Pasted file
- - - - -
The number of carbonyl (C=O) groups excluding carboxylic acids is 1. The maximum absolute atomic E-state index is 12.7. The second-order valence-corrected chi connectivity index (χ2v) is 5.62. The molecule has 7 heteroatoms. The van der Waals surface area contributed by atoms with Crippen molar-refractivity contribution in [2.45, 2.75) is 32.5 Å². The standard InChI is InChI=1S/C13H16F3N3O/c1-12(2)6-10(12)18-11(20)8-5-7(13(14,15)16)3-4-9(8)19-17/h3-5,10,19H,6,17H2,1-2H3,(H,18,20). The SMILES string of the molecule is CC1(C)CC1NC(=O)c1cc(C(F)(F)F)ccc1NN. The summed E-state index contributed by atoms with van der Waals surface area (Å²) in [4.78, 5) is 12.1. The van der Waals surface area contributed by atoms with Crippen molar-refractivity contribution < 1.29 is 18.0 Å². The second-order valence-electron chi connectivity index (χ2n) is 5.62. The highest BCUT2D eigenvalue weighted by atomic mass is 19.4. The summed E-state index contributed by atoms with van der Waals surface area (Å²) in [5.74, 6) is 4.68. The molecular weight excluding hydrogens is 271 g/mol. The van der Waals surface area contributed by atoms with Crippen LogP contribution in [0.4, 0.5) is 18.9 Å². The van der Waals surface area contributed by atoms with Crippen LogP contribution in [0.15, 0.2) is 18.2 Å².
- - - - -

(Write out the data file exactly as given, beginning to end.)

The number of carbonyl (C=O) groups excluding carboxylic acids is 1. The maximum absolute atomic E-state index is 12.7. The second-order valence-corrected chi connectivity index (χ2v) is 5.62. The molecule has 7 heteroatoms. The van der Waals surface area contributed by atoms with Crippen molar-refractivity contribution in [2.45, 2.75) is 32.5 Å². The standard InChI is InChI=1S/C13H16F3N3O/c1-12(2)6-10(12)18-11(20)8-5-7(13(14,15)16)3-4-9(8)19-17/h3-5,10,19H,6,17H2,1-2H3,(H,18,20). The SMILES string of the molecule is CC1(C)CC1NC(=O)c1cc(C(F)(F)F)ccc1NN. The summed E-state index contributed by atoms with van der Waals surface area (Å²) in [4.78, 5) is 12.1. The van der Waals surface area contributed by atoms with Crippen molar-refractivity contribution < 1.29 is 18.0 Å². The second-order valence-electron chi connectivity index (χ2n) is 5.62. The highest BCUT2D eigenvalue weighted by atomic mass is 19.4. The summed E-state index contributed by atoms with van der Waals surface area (Å²) in [5.74, 6) is 4.68. The molecular weight excluding hydrogens is 271 g/mol. The van der Waals surface area contributed by atoms with Crippen LogP contribution in [0.4, 0.5) is 18.9 Å². The van der Waals surface area contributed by atoms with Crippen LogP contribution in [0.15, 0.2) is 18.2 Å².